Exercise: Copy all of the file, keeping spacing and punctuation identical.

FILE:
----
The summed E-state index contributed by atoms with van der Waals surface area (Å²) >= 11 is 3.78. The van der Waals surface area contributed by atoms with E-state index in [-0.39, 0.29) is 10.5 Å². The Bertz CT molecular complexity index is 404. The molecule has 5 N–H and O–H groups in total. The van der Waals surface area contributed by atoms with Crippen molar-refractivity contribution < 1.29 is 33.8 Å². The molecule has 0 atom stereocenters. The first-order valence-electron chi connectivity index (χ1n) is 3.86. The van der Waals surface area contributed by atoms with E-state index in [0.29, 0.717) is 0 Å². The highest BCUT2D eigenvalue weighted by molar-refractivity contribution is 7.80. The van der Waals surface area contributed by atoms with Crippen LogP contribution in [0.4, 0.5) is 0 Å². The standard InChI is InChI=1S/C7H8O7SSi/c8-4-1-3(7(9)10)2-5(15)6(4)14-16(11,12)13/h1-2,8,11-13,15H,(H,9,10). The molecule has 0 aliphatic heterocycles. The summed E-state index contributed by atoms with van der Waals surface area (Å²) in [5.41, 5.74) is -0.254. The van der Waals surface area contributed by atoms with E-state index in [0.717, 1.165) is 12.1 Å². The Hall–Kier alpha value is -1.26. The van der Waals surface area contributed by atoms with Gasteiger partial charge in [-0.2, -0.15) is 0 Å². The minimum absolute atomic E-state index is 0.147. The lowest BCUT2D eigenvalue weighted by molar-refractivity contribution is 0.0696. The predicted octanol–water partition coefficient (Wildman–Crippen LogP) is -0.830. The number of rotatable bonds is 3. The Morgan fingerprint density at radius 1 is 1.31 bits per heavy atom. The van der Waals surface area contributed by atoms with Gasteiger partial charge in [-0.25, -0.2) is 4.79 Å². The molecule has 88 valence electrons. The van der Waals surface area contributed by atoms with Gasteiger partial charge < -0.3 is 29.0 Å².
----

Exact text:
The summed E-state index contributed by atoms with van der Waals surface area (Å²) >= 11 is 3.78. The van der Waals surface area contributed by atoms with E-state index in [-0.39, 0.29) is 10.5 Å². The Bertz CT molecular complexity index is 404. The molecule has 5 N–H and O–H groups in total. The van der Waals surface area contributed by atoms with Crippen molar-refractivity contribution < 1.29 is 33.8 Å². The molecule has 0 atom stereocenters. The first-order valence-electron chi connectivity index (χ1n) is 3.86. The van der Waals surface area contributed by atoms with E-state index in [0.29, 0.717) is 0 Å². The highest BCUT2D eigenvalue weighted by molar-refractivity contribution is 7.80. The van der Waals surface area contributed by atoms with Crippen LogP contribution in [0.4, 0.5) is 0 Å². The standard InChI is InChI=1S/C7H8O7SSi/c8-4-1-3(7(9)10)2-5(15)6(4)14-16(11,12)13/h1-2,8,11-13,15H,(H,9,10). The molecule has 0 aliphatic heterocycles. The summed E-state index contributed by atoms with van der Waals surface area (Å²) in [5.41, 5.74) is -0.254. The van der Waals surface area contributed by atoms with E-state index in [0.717, 1.165) is 12.1 Å². The Hall–Kier alpha value is -1.26. The van der Waals surface area contributed by atoms with Gasteiger partial charge in [-0.2, -0.15) is 0 Å². The minimum absolute atomic E-state index is 0.147. The lowest BCUT2D eigenvalue weighted by molar-refractivity contribution is 0.0696. The predicted octanol–water partition coefficient (Wildman–Crippen LogP) is -0.830. The number of rotatable bonds is 3. The Morgan fingerprint density at radius 1 is 1.31 bits per heavy atom. The van der Waals surface area contributed by atoms with Gasteiger partial charge in [-0.25, -0.2) is 4.79 Å². The molecule has 88 valence electrons. The van der Waals surface area contributed by atoms with Gasteiger partial charge < -0.3 is 29.0 Å².